Incidentally, the food was OK, but nothing remarkable, with the exception of some Blade of Beef which was really outstandingly good. It was very very tender, having been cooked long and slow, but served in a piece like a fillet steak, with some super-rich tasty gravy (I suppose it was officially a "jus"!). Shame about the dull (probably frozen) veg that accompanied it. I understand now why some people think Brussels Sprouts bitter... Jane's starter was a little unusual too. It was Smoked Salmon served with what was described as lemon jelly, but appeared to be blobs of lemon curd!

Anyway, there were also some good aspects to our stay. After dark the drab grey walls of the castle were transformed by an amazing projected light display - right outside our room. This is the daylight view:


And here it is after dark:


The display was on a continuous loop lasting perhaps two minutes.


In between the pictures (which moved / transformed, of course), the display was of falling snowflakes:


Sorry about the weird "sky" effect there. This photo was taken through the window glass, and what you see is actually a reflection of the ceiling! All the photos were taken on my smartphone, by the way.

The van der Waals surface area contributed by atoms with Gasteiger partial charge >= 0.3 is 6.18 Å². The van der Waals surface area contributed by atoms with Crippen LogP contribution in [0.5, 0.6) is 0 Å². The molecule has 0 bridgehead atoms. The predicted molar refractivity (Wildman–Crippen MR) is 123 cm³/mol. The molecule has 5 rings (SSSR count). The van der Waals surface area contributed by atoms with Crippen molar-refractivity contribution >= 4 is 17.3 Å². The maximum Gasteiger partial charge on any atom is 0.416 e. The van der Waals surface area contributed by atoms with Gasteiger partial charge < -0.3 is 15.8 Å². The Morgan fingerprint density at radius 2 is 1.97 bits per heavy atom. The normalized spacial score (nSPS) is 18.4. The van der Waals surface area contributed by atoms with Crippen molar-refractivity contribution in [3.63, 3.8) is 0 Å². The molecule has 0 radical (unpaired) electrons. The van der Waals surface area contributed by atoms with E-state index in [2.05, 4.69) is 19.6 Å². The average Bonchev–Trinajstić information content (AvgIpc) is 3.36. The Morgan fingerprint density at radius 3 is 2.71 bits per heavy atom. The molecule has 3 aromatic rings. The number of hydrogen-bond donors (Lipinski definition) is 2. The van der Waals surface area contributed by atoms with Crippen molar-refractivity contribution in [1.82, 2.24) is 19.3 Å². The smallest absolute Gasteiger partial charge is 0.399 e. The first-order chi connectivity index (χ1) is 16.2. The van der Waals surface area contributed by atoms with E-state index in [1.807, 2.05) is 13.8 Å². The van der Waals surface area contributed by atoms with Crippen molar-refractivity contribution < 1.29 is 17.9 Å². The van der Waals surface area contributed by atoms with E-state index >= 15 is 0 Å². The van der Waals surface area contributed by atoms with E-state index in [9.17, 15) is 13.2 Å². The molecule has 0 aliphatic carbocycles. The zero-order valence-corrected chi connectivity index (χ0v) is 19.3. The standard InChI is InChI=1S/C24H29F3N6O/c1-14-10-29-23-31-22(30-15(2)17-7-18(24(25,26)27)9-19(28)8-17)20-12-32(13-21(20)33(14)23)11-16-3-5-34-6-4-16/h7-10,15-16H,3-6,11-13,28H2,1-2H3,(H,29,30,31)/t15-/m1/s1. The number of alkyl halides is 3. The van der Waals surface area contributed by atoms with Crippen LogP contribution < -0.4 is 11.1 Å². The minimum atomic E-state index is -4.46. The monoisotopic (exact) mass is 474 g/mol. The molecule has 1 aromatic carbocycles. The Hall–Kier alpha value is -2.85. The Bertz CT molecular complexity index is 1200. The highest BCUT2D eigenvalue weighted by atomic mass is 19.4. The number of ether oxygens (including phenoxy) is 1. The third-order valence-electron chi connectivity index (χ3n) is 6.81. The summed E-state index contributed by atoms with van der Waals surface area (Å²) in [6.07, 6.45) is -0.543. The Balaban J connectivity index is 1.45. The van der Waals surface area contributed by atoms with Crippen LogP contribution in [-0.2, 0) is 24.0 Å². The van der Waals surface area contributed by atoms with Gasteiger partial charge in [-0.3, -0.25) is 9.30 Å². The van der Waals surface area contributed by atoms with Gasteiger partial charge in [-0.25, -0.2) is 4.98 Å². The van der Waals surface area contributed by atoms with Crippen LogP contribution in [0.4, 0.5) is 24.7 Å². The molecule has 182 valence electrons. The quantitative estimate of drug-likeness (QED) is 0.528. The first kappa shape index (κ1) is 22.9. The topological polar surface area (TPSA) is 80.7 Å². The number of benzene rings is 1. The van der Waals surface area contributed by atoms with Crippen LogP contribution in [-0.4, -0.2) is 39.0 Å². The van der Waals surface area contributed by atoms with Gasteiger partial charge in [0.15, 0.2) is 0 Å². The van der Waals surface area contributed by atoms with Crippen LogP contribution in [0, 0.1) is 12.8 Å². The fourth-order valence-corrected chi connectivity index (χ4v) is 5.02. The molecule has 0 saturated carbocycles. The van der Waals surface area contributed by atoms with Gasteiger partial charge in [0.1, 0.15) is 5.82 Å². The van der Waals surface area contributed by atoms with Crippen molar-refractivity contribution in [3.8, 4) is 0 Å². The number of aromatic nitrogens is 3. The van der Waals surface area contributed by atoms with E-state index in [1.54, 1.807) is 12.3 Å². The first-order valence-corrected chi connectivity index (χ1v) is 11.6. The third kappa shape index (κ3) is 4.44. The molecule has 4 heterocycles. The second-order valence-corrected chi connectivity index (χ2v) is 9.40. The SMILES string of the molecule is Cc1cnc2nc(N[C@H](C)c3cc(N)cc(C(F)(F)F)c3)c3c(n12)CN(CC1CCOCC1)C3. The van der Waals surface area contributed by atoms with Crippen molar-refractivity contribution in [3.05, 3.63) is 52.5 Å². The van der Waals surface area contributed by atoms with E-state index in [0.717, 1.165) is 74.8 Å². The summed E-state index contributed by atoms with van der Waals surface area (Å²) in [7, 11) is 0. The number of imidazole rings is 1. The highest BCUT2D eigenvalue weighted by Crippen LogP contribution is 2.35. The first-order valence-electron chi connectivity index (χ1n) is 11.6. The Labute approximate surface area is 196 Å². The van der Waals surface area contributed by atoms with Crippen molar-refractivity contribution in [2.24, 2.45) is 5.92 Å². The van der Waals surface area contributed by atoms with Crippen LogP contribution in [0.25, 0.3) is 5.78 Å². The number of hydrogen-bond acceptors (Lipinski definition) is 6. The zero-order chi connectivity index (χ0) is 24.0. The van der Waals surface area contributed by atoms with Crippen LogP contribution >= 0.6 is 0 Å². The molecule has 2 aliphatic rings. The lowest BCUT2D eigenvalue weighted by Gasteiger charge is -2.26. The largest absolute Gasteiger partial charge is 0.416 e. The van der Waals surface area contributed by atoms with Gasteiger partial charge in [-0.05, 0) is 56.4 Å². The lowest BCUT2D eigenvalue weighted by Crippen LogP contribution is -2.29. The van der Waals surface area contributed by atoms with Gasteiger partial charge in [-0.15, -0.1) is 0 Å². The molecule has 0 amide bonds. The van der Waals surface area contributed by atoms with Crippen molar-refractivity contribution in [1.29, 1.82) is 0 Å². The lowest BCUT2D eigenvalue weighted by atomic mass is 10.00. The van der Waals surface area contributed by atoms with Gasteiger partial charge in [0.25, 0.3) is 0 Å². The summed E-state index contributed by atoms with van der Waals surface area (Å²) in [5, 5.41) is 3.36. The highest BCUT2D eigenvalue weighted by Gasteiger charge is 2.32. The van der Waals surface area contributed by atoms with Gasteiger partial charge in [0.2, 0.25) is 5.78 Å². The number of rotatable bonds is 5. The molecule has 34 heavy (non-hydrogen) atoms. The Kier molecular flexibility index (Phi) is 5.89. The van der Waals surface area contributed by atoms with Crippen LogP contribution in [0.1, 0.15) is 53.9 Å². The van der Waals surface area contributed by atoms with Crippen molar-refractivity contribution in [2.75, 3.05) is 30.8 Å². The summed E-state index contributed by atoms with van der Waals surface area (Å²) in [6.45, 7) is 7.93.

8 comments:

  1. I visited Windsor in 2005 when I was an intern at Kew Gardens. Every weekend I travelled around. It was August when I visited Windsor and there were many of tourists around but I had a wonderful day.

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  2. Looking at the pictures I somehow imagined that the service would be excellent. Anyway congratulations to Jane (& you) on winning this. The sights are indeed beautiful!

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  3. I've only been to Windsor once, it's somewhere I'd like to visit again. Shame the hotel wasn't up to par but glad that some aspects of your stay were good.

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  4. I used to line in Windsor many moons ago, haven't been back since but it's a lovely place. Pity on the whole your experience was unfavourable but what a lovely light display on the caste itself.

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  5. Beautiful tourist place. It is a must visit for me. Beautiful pictures and description. Congrats for ur win. :)

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  6. Great post, Mark, and your photos are lovely. Congratulations on your win! :)

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  7. Were they snobby about you being comp winners? You really should name and shame and write a TripAdviser review

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  8. I live 6 miles away and know the hotel you are talking about. With such a location and nice look to it, it should be a lovely wine and cocktail bar... But it fails miserably. It's overpriced, slow, boring bar really, staff are unfortunately not into service. Shame.